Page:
In 1943, the United State Supreme Court established that the First Amendment prohibits public schools from requiring students, on pain of expulsion, to salute the U.S. flag and recite the Pledge of Allegiance.
The Court’s decision in West Virginia State Board of Education v. Barnette, 319 U.S. 624 (1943), reversed a decision from three years previously and established a student’s right to liberty of conscience outweighs any interest the state may have in fostering and inculcating patriotic values.
The lawsuit in Barnette was brought by Jehovah’s Witnesses whose children were threatened with expulsion from the schools and being sent to reformatories if they refused to comply with a resolution of the state board of education requiring all students to salute the flag and recited the Pledge of Allegiance. This patriotic demonstration violated the religious belief of Witnesses against bowing down to any graven image, and the Supreme Court ruled that the state did not have the authority to compel persons to violate their religious belief by engaging in that secular ritual.
However, the Barnette decision did not limit the right to refrain from the flag salute and pledge to those with religious scruples; the Court also recognized that the First Amendment’s guarantee to freedom of speech protected students who are unwilling to express fealty to the flag.
In one of its most ringing endorsements of personal liberty, the Court wrote:
If there is any fixed star in our constitutional constellation, it is that no official, high or petty, can prescribe what shall be orthodox in politics, nationalism, religion, or other matters of opinion or force citizens to confess by word or act their faith therein. If there are any circumstances which permit an exception, they do not now occur to us.
Barnette, 319 U.S. at 642.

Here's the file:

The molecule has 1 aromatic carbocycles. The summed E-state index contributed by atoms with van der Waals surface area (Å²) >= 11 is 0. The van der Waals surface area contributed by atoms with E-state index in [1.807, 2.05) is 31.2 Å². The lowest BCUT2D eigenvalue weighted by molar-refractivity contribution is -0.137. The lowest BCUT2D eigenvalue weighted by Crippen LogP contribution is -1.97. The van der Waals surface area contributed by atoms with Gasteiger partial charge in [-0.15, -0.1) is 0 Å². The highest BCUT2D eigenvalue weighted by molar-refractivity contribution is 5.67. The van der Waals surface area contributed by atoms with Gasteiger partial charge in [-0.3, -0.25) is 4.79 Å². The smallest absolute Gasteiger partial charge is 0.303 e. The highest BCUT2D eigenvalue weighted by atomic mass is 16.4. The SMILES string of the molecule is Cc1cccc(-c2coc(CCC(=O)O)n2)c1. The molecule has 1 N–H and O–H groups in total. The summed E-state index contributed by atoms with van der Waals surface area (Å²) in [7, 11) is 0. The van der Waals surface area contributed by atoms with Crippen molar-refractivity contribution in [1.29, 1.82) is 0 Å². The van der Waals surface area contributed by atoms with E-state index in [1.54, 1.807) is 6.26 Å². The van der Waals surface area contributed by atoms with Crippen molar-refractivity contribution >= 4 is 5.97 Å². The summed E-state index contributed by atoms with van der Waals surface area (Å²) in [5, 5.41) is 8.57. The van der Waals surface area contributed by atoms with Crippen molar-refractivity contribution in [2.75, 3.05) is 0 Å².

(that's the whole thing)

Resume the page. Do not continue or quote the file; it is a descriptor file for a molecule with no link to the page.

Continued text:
Thus, students may not be compelled to recite the Pledge of Allegiance if they choose not to, whether or not the objection is grounded in a religious belief.
The ruling in Barnette remains a cornerstone of precedent establishing the First Amendment rights of students and has been extended in subsequent cases. For example, schools may not require students to stand during the Pledge of Allegiance. Nor may students be required to leave the classroom during the recitation of the Pledge of Allegiance as a condition of their right not to participate. And students may not be subjected to retaliation, even something as mild as a verbal censure, for exercising their liberty of expression and conscience established in Barnette.
The Rutherford Institute has been a tireless advocate for the First Amendment and the rights enshrined therein, especially as they relate to the rights of students. Believing that students do not shed their rights at the schoolhouse gate, Rutherford Institute attorneys have fought in and out of the courtroom in defense of students who were punished for wearing American flag t-shirts to school, writing stories for school assignments that run afoul of zero tolerance policies, wearing Confederate flag t-shirts to school, mentioning God in graduation speeches, handing out candy canes at Christmas, voicing objections to curriculum that conflicted with their moral or religious views, criticizing the school administration in newspaper articles, wearing military t-shirts to school, voicing politically incorrect sentiments, and violating anti-bullying laws with simple statements of fact.
The Rutherford Institute remains committed to standing in defense of America’s young people whenever and wherever their rights are violated.
For legal questions or assistance, visit www.rutherford.org or contact us at email@example.com.
 Minersville Sch. Dist. v. Gobitis, 310 U.S. 586 (1940).
 Banks v. Bd. of Pub. Instruction of Dade Cnty., 314 F. Supp. 285 (S.D. Fla. 1970), affirmed, 450 F.2d 1105 (5th Cir. 1971).
 Frain v. Baron, 307 F. Supp. 27 (E.D.N.Y. 1969).
 Holloman ex rel. Holloman v. Harland, 370 F.3d 1252 (11th Cir. 2004).
 The Rutherford Institute is a national nonprofit civil liberties organization dedicated to the defense of constitutional freedoms.
 As referenced in John W. Whitehead, Battlefield America: The War on the American People (SelectBooks, 2015).